Nerve entrapment can be serious if you are experiencing these symptoms:
- Bladder or Bowel Dysfunction
- A weakness of the leg
- Numbness in the saddle area between the legs
If you think that you or someone you know has a trapped nerve, it is best to visit your doctor for a better checkup.
4. Bakers Cyst
A baker is a fluid-filled cyst that causes a tightness sensation behind the knee. To determine if this is the cause of your sore calf muscles, check the back of your knee and look for a bulge.
The pain may get worse when trying to extend the knee or when walking or running. People who have a problem with the knee joint are more likely to have a baker’s cyst, such as a cartilage tear or arthritis. It can lead to swelling and discomfort. The symptoms of baker’s cyst include:
- Inability to flex the knee
- Knee pain
When the baker’s cyst bursts, it can cause swelling, sharp pain in the knee, and a feeling of water flowing down your leg. It is best to seek medical help to understand your symptoms better, as it can sign a more serious disease.
5. Muscle Imbalance
Another cause of sore calf muscles is a muscle imbalance. This refers to the weakness and tightness in the calf and may occur when standing on your feet for a long period of time. Working your calf muscles regularly and properly can help you resolve this problem. You can look for many calf stretching and strengthening exercises to prevent muscle imbalance.
6. Deep Vein Thrombosis
DVT or deep vein thrombosis is blood clots forming in one or more deep veins in the body. This usually occurs in the legs and can cause swelling or sore calf muscles.
This may also occur without showing any symptoms. DVT can occur if you are taking certain medications that affect the clotting of your blood. Another cause of DVT is inactivity for a long period of time, such as confinement after surgery.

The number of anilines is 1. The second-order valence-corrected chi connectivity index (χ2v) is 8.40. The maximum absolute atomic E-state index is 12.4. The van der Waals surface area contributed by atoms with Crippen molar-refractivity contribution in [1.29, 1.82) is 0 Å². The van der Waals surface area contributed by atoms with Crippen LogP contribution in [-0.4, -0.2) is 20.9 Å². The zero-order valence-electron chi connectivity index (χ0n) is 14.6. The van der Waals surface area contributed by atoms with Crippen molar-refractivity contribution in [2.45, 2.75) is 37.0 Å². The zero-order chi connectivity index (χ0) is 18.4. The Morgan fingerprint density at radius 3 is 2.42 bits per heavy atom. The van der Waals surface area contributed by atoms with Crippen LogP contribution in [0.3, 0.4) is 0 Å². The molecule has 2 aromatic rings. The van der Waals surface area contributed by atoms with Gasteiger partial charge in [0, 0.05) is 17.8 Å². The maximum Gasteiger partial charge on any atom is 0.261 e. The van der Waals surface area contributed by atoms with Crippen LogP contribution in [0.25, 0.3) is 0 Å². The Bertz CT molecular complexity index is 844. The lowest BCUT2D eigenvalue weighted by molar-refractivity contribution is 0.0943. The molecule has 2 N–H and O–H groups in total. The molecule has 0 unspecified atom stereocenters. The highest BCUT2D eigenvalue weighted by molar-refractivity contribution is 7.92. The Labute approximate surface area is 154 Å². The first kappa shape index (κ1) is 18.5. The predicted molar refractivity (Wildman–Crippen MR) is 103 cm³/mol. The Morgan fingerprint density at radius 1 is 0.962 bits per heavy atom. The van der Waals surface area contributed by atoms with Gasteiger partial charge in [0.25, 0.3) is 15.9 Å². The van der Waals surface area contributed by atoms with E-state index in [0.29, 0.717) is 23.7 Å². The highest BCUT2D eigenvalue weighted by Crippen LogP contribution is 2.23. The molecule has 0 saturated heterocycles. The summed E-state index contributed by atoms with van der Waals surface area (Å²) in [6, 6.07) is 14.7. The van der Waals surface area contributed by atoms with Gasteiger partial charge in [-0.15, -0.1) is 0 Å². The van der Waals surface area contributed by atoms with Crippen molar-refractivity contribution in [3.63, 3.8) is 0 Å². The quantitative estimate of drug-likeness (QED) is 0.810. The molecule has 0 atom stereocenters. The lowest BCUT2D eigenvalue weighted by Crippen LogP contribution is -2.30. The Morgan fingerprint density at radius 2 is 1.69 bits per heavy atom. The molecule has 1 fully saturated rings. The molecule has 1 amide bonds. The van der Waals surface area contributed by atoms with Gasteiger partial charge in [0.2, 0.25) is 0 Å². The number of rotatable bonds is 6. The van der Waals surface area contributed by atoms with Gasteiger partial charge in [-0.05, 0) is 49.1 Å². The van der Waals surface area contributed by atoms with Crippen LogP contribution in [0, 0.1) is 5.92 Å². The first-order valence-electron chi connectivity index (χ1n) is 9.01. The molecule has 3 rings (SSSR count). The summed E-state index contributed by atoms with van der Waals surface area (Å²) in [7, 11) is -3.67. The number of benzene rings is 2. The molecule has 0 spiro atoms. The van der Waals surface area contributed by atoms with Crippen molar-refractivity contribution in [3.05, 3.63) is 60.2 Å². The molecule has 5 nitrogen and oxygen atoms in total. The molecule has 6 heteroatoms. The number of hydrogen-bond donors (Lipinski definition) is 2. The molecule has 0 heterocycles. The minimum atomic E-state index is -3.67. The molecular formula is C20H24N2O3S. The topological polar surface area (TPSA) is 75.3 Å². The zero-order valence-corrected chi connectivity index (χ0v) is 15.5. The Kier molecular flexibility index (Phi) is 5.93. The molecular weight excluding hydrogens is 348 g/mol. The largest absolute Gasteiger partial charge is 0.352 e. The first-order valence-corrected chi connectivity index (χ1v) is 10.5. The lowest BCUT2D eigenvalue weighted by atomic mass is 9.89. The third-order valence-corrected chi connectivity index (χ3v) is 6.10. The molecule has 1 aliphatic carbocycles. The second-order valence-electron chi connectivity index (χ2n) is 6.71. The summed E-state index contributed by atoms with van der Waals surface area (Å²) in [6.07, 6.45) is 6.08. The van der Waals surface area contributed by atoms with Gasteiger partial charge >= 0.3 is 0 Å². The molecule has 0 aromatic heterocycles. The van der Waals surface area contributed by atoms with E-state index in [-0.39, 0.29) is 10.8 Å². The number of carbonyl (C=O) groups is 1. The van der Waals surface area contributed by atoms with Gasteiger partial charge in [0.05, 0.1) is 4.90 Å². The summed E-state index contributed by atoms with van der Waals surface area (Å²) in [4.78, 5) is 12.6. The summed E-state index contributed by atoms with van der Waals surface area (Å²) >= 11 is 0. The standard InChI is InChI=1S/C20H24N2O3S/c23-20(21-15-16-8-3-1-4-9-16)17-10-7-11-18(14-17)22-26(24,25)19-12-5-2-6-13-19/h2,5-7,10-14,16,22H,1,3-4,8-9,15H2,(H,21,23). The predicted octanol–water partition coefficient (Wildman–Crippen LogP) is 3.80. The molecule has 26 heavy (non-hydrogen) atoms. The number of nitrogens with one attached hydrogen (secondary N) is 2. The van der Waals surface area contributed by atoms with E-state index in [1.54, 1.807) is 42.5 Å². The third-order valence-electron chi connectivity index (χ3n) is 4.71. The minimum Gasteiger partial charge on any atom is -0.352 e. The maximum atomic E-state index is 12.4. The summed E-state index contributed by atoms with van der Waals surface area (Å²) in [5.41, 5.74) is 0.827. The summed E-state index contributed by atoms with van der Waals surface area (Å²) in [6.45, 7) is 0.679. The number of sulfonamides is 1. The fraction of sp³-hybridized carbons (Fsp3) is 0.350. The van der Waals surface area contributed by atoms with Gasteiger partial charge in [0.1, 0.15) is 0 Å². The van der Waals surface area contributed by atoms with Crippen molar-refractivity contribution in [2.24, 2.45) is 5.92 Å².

This condition is serious as the blood clots in the veins may break loose. It can travel through the bloodstream and block the blood flow in your lungs (pulmonary embolism). The symptoms of DVT include swelling in the affected area and pain accompanied by soreness or cramping. If you have symptoms of DVT, visit your doctor for assistance.
The symptoms of pulmonary embolism include:
- Sudden shortness of breath
- Chest pain that becomes worse when taking deep breaths
- Blood in coughs
- Rapid pulse
If you develop symptoms of pulmonary embolism, seek medical attention right away.
7. Peripheral Vascular Disease
Peripheral vascular disease, or peripheral artery disease, is the narrowing of the arteries that slows down blood circulation. The most common causes of PVD include:
- High level of cholesterol
- High blood pressure
If the condition is severe, the calf area, leg, or foot can change color. This requires medical attention immediately.
Natural Ways to Treat First-Degree Sore Calf Muscles
Here are the ways to treat first-degree sore calf muscles:
1. RICE (Rest, Ice, Compression, and Elevation)
As soon as your calf area hurts, take a rest, and prevent walking, running, or moving too much. Apply an ice pack or anything cold to your calf muscles for fifteen minutes. Wrap a bandage around your calf to reduce the pain; make sure not to wrap your calf too tight or too loose. Elevate your ankle above the heart.
2. Avoid straining your muscles
Avoid straining your muscles, as it can lead to serious muscle injury.
3. Drink plenty of water
One factor that can lead to sore calf muscles is dehydration. If your body is dehydrated, your muscles are more prone to injury and strains. Make sure that you drink plenty of water before and after exercising. In the case of calf pain, it is recommended to increase the level of your fluid consumption.
4. Stretching exercises
Stretching is important in treating sore calf muscles. When the pain is reduced, you can start stretching your muscles every day. Make sure that the exercise is not painful.
5. Eat more fruits and vegetables
Proper diet plays an important role in the treatment of sore calf muscles. Ensure that you consume more fresh fruits and vegetables to acquire the necessary nutrients for a faster healing process.
6. Wear comfortable footwear
Whether you are engaged in sports or not, it is important to wear the right footwear to prevent Achilles tendonitis and other health conditions. In case of sore calf muscles, it is recommended to use orthopedic shoes to prevent further injury.